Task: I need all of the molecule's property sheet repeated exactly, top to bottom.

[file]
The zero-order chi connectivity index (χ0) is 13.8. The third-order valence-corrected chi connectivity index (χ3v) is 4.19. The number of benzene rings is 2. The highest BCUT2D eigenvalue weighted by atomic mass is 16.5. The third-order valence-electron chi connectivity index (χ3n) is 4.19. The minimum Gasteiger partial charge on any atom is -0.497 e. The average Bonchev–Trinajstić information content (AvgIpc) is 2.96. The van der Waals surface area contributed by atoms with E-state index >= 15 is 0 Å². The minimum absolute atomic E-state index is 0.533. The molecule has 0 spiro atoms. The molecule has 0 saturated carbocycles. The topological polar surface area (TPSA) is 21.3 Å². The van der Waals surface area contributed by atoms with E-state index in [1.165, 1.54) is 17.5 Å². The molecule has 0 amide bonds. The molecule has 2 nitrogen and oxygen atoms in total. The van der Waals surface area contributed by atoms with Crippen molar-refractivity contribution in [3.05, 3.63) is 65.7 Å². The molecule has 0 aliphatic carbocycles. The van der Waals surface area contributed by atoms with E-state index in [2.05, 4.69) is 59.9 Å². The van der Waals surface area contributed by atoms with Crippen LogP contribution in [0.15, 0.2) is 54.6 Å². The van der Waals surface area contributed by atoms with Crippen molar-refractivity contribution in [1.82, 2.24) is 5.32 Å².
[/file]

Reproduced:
The zero-order chi connectivity index (χ0) is 13.8. The third-order valence-corrected chi connectivity index (χ3v) is 4.19. The number of benzene rings is 2. The highest BCUT2D eigenvalue weighted by atomic mass is 16.5. The third-order valence-electron chi connectivity index (χ3n) is 4.19. The minimum Gasteiger partial charge on any atom is -0.497 e. The average Bonchev–Trinajstić information content (AvgIpc) is 2.96. The van der Waals surface area contributed by atoms with E-state index >= 15 is 0 Å². The minimum absolute atomic E-state index is 0.533. The molecule has 0 spiro atoms. The molecule has 0 saturated carbocycles. The topological polar surface area (TPSA) is 21.3 Å². The van der Waals surface area contributed by atoms with E-state index in [1.165, 1.54) is 17.5 Å². The molecule has 0 amide bonds. The molecule has 2 nitrogen and oxygen atoms in total. The van der Waals surface area contributed by atoms with Crippen molar-refractivity contribution in [3.05, 3.63) is 65.7 Å². The molecule has 0 aliphatic carbocycles. The van der Waals surface area contributed by atoms with E-state index in [2.05, 4.69) is 59.9 Å². The van der Waals surface area contributed by atoms with Crippen LogP contribution in [0.15, 0.2) is 54.6 Å². The van der Waals surface area contributed by atoms with Crippen molar-refractivity contribution in [1.82, 2.24) is 5.32 Å².